European officials say the side effects of AstraZeneca’s vaccine should include abnormal blood clotting



The European Medicines Agency (EMA), the regulatory body of the European Union, said vaccine producer AstraZeneca needs to mention rare blood clots as a possible side effect.

Emer Cooke, EMA Secretary-General, said in a media briefing Wednesday that a detailed investigation of the vaccine revealed that “cases of abnormal blood clotting reported after vaccination with the AstraZeneca vaccine were listed as possible side effects of the vaccine. I will. “

The EMA and the UK Medicines and Healthcare Products Regulatory Agency (MHRA) also said that despite the potential side effects, the benefits outweigh the risks.

“The reported combination of blood clots and low platelets is very rare, and the overall benefit of the vaccine in the prevention of COVID-19 outweighs the risk of side effects,” the EMA said in a statement.

“COVID-19 is a very serious illness with high hospitalization and mortality rates, and COVID still causes thousands of deaths across the EU,” Cook said. “This vaccine has proven to be very effective. It prevents serious illness and hospitalization and saves lives.”

European Union drug regulators said Wednesday that there was a “potential link” between the AstraZeneca CCP virus vaccine and “very rare” blood clots, but recommended that vaccination be continued. He emphasized that profits outweigh risks.

The European Medicines Agency (EMA) has been vaccinated with healthcare professionals to continue to recognize the possibility of very rare blood clots combined with low levels of platelets that occur within two weeks of vaccination. Calling people attention. ” Said in a statement Wednesday.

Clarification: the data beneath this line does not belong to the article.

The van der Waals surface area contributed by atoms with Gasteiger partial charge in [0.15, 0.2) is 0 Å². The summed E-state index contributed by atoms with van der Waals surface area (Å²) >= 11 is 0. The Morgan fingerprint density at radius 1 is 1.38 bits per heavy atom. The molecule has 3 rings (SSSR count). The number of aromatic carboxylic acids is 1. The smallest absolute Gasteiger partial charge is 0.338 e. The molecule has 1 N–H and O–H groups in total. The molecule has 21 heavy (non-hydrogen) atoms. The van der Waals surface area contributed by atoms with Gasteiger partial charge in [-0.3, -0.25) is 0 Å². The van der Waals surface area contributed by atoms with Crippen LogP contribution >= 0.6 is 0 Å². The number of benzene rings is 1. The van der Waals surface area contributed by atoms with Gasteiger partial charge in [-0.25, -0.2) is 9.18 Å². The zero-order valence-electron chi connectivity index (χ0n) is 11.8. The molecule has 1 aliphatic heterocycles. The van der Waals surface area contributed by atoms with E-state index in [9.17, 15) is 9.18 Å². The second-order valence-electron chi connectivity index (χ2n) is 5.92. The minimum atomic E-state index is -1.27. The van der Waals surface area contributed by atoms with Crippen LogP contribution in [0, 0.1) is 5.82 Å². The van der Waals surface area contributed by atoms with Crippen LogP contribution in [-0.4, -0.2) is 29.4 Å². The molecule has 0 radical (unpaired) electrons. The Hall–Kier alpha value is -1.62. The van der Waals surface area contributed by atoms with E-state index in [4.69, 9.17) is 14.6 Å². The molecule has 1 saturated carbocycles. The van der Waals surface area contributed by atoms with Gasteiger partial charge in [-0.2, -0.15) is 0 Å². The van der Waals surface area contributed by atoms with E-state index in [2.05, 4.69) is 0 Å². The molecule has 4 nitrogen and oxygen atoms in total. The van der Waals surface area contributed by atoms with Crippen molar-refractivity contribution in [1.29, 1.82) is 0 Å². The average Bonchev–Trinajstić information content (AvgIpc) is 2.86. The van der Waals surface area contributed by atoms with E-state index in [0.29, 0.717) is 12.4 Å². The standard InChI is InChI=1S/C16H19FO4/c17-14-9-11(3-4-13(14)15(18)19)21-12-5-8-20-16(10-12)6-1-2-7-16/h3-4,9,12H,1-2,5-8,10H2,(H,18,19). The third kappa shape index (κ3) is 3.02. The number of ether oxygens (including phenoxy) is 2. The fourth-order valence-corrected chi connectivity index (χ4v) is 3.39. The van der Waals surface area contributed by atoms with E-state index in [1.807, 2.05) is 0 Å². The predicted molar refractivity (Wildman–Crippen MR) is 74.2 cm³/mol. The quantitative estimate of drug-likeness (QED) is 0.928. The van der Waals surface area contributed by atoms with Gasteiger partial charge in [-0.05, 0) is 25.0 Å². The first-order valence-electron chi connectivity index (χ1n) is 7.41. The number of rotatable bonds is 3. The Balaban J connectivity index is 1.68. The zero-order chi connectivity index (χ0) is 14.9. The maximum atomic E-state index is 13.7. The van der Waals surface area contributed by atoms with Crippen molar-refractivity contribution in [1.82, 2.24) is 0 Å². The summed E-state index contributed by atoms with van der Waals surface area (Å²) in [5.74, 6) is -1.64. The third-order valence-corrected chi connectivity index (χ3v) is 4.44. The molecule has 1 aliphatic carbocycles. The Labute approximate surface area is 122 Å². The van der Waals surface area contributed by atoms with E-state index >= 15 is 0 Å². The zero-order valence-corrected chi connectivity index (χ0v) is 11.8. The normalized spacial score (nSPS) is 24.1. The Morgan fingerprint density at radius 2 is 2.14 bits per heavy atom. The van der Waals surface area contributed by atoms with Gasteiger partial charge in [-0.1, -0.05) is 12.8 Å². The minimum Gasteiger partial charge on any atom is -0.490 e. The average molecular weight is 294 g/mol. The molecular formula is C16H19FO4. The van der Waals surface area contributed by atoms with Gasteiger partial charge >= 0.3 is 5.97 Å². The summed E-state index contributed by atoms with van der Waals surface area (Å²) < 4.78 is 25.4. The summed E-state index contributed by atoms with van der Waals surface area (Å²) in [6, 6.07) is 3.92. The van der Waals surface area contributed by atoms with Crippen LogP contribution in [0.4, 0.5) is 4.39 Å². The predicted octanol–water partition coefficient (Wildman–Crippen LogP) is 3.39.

The statement continues as follows: “So far, most of the reported cases have occurred in women under the age of 60 within two weeks of vaccination. No specific risk factors have been identified based on currently available evidence. Hmm.”

The Epoch Times contacted AstraZeneca for comment. Pharmaceutical giants and the World Health Organization (WHO) have previously stated that the study does not increase the risk of blood clots from vaccines.

According to an EMA statement, EMA officials reviewed dozens of cases, primarily from Europe and the United Kingdom. There, about 25 million people were vaccinated with the AstraZeneca vaccine.

Last month, more than 12 European countries, including France, Germany, Italy and Spain, stopped using the AstraZeneca vaccine after reports of blood clots and the deaths of several people who were shot. Most countries have resumed vaccination, but some have suspended elderly vaccinations.

Jack Phillips contributed to this report.

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